News

Nonprofit ‘Choices’ emphasizes inclusivity, accessibility

U. school curricula creator expands lessons plan that engage students with varied perspectives

By
Staff Writer
Friday, March 10, 2017

The Choices Program, a nonprofit that develops school curricula with the Watson Institute for International and Public Affairs, has emphasized increased community outreach and diversity in content in the wake of the University’s Diversity and Inclusion Action Plan.

Since 1988, Choices has worked with the Watson Institute to develop affordable lesson plans for teachers. Curricula prepared by Choices has been used in 8,000 schools across the country and 200 schools abroad, according to Choices Director Susan Graseck.

The lessons generally focus on international relations and public policy. A core group of 25 teaching fellows explains the programs to schoolteachers across the world. A central part of the curriculum is Options Role Play, which “helps students engage in different perspectives on a contentious issue — whether it’s an issue in the present, such as immigration, or the past, such as the slave trade in New England,” Graseck said. During these role plays, students take on roles of historical figures — both household names and those who are less known.

“Everybody in this field goes to the big cities” for their market, but Choices looks to connect more with “rural, spread out areas that may have (fewer) resources,” said Director of Professional Development Mimi Stephens.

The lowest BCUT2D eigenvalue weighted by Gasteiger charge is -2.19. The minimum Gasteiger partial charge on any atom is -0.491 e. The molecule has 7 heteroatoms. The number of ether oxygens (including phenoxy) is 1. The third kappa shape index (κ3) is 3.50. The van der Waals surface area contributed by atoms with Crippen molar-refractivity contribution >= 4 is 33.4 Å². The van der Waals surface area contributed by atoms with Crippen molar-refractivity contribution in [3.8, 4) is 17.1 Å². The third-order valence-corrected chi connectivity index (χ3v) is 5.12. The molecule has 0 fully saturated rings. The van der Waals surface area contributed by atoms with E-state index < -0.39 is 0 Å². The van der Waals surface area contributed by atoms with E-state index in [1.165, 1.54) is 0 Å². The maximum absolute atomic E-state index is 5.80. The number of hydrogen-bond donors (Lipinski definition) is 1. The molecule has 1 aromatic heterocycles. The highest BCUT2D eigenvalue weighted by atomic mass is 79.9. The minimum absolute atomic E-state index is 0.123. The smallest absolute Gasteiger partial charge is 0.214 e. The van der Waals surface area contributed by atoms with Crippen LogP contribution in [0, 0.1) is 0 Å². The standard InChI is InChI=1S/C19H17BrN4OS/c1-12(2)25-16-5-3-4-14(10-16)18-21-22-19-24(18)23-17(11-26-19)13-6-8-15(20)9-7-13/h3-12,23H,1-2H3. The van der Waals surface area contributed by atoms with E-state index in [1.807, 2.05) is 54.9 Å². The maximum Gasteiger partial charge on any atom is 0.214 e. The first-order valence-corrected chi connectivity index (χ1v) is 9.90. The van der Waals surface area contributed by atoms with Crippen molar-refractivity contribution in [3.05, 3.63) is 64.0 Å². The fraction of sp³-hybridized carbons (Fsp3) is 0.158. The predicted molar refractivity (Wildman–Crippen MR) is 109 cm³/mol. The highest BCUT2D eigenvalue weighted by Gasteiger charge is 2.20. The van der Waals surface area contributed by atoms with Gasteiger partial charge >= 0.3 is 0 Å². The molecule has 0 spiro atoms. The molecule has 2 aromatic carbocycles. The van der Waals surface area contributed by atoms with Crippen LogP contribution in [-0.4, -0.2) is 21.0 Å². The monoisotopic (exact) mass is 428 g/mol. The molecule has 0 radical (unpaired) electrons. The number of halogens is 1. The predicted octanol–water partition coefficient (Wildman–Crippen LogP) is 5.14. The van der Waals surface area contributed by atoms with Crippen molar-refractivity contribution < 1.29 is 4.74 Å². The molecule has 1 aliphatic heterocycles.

Of families whose children are learning through the Choices curriculum, Choices estimates that 58 percent have a median annual income between $50,000 and $100,000 and 30 percent are between $25,000 and $50,000. Graseck said.  “But income is only one piece of the picture and we make an effort to be there in all kinds of communities,” Graseck said.

The Curriculum Developers for Choices were awarded a 2016 Excellence Award by Brown for their work in making Choices lessons more inclusive. A new rubric used to evaluate content ensures “a balance of elite and non-elite voices in our lessons” said Program Associate Mackenzie Abernethy, “because we want students to look at these historical events through new lenses of more marginalized groups.”

Units come in the form of published curricula, readings, lesson plans for teachers, online videos, podcasts and more. Topics range from the American Revolution and President Trump’s inaugural address to an upcoming unit on the History of Nigeria.

Each unit costs an average of $40, which is roughly half the price of the industry standard, according to Graseck.

“We’ve wanted this to be so affordable” that teachers could even buy it themselves if their “school(s) won’t buy it,” said Curriculum Development Director Andrew Blackadar.

Over the last four years, sales of Choices program material have “doubled,” as sales following the 9/11 attacks and leading up to the 2016 presidential election have spiked, Graseck said.

Going forward, Choices will continue to help give voices to underrepresented groups of all opinions across the globe using “a system we’ve created that so far, especially using the rubric, has had a real effect on the content that we produce,” said Assistant Director of Curriculum Development Susannah Bechtel.

“The process of working with DIAP didn’t necessarily change us — those are values that we’ve had for a long time,” Blackadar said. “But it helped us take time to think about and become more systematic about inclusivity.”